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The Jinnah Antarctic Station is an Antarctic research station operated by the Pakistan Antarctic Programme. Located in East Antarctica, it lies in the vicinity of the Sør Rondane Mountains in Queen Maud Land, and is named after Muhammad Ali Jinnah.
Jinnah Antarctic Station
جناح جنوبی قطب اسٹیشن
|Location in Antarctica||Sør Rondane Mountains, Queen Maud Land (claimed by Norway)|
|Administration||Pakistan Antarctic Programme (via National Institute of Oceanography)|
|Established||25 January 1991|
(32 years, 8 months ago)
|Named for||Muhammad Ali Jinnah|
|Time zone||UTC+3:00 (SYOT)|
|Website||National Institute of Oceanography|
In 1991, shortly after Pakistan became a member of the Scientific Committee on Antarctic Research, the Pakistan Antarctic Programme was launched by the National Institute of Oceanography under the Ministry of Science and Technology; it was led by the Pakistan Navy, which provided logistical support for the research effort as well as for the establishment of the Jinnah Antarctic Station. The first expedition landed on 15 January, before they formally established the summer research station (Jinnah I) on 25 January 1991.
The station was used by the second Pakistani Antarctic expedition in 1992-1993, when they established a new field station, Jinnah II, at . During this expedition they also established a new automatic weather station, the Iqbal Observatory, 125 kilometres south of the station at .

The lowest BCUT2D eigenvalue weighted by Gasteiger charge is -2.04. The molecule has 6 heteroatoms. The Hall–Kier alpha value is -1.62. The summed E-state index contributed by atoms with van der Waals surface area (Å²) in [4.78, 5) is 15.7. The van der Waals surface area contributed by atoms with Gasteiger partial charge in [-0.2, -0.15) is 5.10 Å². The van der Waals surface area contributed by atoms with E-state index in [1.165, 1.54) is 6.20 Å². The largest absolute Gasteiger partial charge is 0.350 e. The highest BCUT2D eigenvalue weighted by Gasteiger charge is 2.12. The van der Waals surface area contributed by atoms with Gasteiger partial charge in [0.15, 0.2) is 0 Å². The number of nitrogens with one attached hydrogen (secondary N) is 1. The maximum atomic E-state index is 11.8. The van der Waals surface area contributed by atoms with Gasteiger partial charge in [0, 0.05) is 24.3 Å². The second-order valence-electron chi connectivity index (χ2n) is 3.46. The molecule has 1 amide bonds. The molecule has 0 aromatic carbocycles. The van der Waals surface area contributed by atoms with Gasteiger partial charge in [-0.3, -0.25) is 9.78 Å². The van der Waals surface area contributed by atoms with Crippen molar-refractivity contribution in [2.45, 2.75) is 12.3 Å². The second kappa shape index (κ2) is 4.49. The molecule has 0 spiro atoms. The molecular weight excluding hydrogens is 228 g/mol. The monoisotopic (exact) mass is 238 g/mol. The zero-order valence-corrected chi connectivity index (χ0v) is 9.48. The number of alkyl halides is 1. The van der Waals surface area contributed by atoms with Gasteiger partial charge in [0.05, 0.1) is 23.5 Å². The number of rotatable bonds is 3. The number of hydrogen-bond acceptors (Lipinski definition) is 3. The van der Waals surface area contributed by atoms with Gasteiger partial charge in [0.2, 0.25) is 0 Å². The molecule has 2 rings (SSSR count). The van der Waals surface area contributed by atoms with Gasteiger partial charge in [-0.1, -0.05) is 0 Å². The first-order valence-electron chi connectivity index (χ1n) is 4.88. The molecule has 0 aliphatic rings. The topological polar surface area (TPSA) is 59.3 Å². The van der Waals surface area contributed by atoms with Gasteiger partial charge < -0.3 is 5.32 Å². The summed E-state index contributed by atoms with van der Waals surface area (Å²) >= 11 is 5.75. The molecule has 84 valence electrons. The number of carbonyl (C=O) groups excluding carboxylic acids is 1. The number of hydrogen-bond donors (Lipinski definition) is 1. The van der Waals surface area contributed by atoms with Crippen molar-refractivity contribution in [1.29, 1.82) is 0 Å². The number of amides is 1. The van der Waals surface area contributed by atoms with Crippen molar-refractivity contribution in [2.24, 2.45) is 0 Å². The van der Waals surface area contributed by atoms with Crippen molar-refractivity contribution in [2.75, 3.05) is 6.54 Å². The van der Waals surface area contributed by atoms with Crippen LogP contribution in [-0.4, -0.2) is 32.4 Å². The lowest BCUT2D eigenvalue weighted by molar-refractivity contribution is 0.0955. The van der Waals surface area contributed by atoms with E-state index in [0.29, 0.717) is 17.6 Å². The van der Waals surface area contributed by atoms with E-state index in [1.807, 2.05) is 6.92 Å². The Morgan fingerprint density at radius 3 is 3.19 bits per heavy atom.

The facilities were quickly expanded by the National Institute of Oceanography. Government advisors belonging to the Ministry of Science and Technology frequently visited the area. Pakistani naval engineers and scientists oversaw the development of the base. In 2001, the data operational system was linked to the Badr-B satellite, beginning regular transmission of digital imagery of the region to NIO headquarters in Karachi. In 2002, SUPARCO scientists visited the base, where they set up and installed an advanced, supercomputer-equipped facility, run by the NIO and SUPARCO's scientists. In 2005, Pakistan Air Force engineers and scientists built a small airstrip, and a control room to monitor flights to and from Pakistan. In 2010, Pakistan's government approved a plan to expand the JAS facility into a permanent operational base.[failed verification]
Foreign cooperation Edit
United States Edit
See also Edit
- Headland, Robert K. (2009). A Chronology of Antarctic exploration. London: Quaritch. p. 539. ISBN 978-0-9550852-8-4.
- Mills, J.M. (2003). Exploring polar frontiers: a historical encyclopedia. Vol. 1 (A–M). Santa Barbara: ABC-CLIO.
- "Antarctic Research". Pakistan: National Institute of Oceanography. Archived from the original on 15 August 2010.
- Curator. "SCAR Member Countries and Unions". Scientific Committee on Antarctic Research. Retrieved 29 July 2022.
- "Pakistan Scientific Expedition to Antarctica 1991". www.istampgallery.com. 5 January 2017. Archived from the original on 11 January 2020. Retrieved 7 October 2020.
- Headland, Robert K. (2009). A Chronology of Antarctic exploration. London: Quaritch. p. 552. ISBN 978-0-9550852-8-4.
- "Jinnah Antarctic Station (JAS): Antarctic Scientific Research Station". 18 November 2020.
- Sana Jamal (25 October 2020). "Pakistan eager to revive Antarctic expedition". GulfNews. Event occurs at 18:01.
- Molle, Kris (29 October 2010). "Pakistan and Antarctica". Polar Conservation Organisation. Archived from the original on 28 January 2012.
- "Pakistan wishes to relaunch its Antarctic programme". 24 October 2020.